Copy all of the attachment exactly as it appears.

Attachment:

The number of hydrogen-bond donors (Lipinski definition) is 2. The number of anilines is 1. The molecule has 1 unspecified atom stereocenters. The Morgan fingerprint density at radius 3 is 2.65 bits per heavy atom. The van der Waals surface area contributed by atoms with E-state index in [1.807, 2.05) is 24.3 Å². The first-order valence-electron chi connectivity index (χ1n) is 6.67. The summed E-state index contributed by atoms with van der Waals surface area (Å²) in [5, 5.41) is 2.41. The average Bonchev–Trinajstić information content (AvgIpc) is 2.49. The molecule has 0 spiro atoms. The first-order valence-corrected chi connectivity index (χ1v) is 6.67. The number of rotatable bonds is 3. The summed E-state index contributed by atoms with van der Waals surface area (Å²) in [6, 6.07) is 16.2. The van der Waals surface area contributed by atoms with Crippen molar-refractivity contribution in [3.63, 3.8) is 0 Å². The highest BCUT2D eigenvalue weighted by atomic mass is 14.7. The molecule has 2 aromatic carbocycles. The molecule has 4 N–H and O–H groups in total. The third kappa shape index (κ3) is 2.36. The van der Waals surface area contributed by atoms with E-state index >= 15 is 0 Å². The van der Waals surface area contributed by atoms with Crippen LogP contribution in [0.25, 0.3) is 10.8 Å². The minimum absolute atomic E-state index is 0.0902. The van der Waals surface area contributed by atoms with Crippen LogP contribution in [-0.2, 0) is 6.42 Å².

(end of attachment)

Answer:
The number of hydrogen-bond donors (Lipinski definition) is 2. The number of anilines is 1. The molecule has 1 unspecified atom stereocenters. The Morgan fingerprint density at radius 3 is 2.65 bits per heavy atom. The van der Waals surface area contributed by atoms with E-state index in [1.807, 2.05) is 24.3 Å². The first-order valence-electron chi connectivity index (χ1n) is 6.67. The summed E-state index contributed by atoms with van der Waals surface area (Å²) in [5, 5.41) is 2.41. The average Bonchev–Trinajstić information content (AvgIpc) is 2.49. The molecule has 0 spiro atoms. The first-order valence-corrected chi connectivity index (χ1v) is 6.67. The number of rotatable bonds is 3. The summed E-state index contributed by atoms with van der Waals surface area (Å²) in [6, 6.07) is 16.2. The van der Waals surface area contributed by atoms with Crippen molar-refractivity contribution in [3.63, 3.8) is 0 Å². The highest BCUT2D eigenvalue weighted by atomic mass is 14.7. The molecule has 2 aromatic carbocycles. The molecule has 4 N–H and O–H groups in total. The third kappa shape index (κ3) is 2.36. The van der Waals surface area contributed by atoms with E-state index >= 15 is 0 Å². The van der Waals surface area contributed by atoms with Crippen LogP contribution in [0.25, 0.3) is 10.8 Å². The minimum absolute atomic E-state index is 0.0902. The van der Waals surface area contributed by atoms with Crippen LogP contribution in [-0.2, 0) is 6.42 Å².